It is, obviously, robbing a child of her childhood, prospects of bettering her future by education and, since the child is unable to make a choice of her own – due to lack of judgment and/or inability to resist – it ends up in being a form of slavery. Obviously reprehensible. The problem for me, though, is that I am not too sure that the alternative will end up worse for the children themselves. In the sense that a replacement of child labor by automation, for example, would further increase the rich-poor divide. The child still loses her childhood, has no prospects and ends up being a slave of hunger and poverty instead of specific people.
    THAT is not a justification of the continuance of child labor – it is an individual’s dilemma about which choice is correct. For Society, though, instituting a welfare state that radically reduces starvation-level poverty is a must. THAT way, the need for the child to earn is eliminated for the concerned families and criminalisation of child labor would work in reality too. The reason why some laws do not get the social sanction of even those close to the people whom the laws intend protecting is that they feel that the law is coming in the way of their survival.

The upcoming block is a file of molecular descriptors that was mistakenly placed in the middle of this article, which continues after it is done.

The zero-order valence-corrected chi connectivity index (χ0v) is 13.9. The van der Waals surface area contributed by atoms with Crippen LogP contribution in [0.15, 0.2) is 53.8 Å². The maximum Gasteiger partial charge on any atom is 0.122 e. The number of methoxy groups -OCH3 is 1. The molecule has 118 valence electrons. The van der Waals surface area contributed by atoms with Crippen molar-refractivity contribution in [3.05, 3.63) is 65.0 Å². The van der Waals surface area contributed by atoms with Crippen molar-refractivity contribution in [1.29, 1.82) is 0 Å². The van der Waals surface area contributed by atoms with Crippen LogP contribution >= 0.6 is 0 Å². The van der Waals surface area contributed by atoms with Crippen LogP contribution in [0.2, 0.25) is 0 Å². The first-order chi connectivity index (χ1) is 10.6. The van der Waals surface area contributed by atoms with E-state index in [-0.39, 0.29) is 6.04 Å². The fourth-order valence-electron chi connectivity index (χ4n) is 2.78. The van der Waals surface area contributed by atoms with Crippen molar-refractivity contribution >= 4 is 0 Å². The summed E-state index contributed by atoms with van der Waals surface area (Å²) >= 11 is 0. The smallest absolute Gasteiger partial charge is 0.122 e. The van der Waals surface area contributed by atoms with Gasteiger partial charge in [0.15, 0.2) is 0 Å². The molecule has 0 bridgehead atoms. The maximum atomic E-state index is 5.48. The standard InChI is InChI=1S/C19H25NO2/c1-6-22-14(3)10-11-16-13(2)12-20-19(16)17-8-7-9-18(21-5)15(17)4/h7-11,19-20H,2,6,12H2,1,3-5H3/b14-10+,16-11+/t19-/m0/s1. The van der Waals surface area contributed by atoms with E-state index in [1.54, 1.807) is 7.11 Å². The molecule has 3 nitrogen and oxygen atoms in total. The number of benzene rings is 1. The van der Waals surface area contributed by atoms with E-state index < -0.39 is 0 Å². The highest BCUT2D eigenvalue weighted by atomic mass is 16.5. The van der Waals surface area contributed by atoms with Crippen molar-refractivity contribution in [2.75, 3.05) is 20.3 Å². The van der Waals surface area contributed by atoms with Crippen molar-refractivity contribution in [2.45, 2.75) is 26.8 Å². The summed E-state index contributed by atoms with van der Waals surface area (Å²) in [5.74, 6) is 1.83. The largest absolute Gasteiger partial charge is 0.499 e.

A serious attempt to eradicate poverty of the BPL sort – is probably the best way to tackle this evil, too.

    1. I completely understand what you’re saying Sir. But wouldn’t each of us doing our bit help for a better future for all of us? Many a times it is not monetary help or dedicated hours that are required, but just a push, a direction that might help the needy. Every other comment talked of how it is mandatory to treat people with dignity and respect. But what we are ignoring is the fact that in those countries the government provides unemployment benefits and medical aid to its people and thus the basic requirements like food, shelter and health are taken care of. This is what we lack in our country. Something that I believe is not completely impossible if we tackle our population statistics.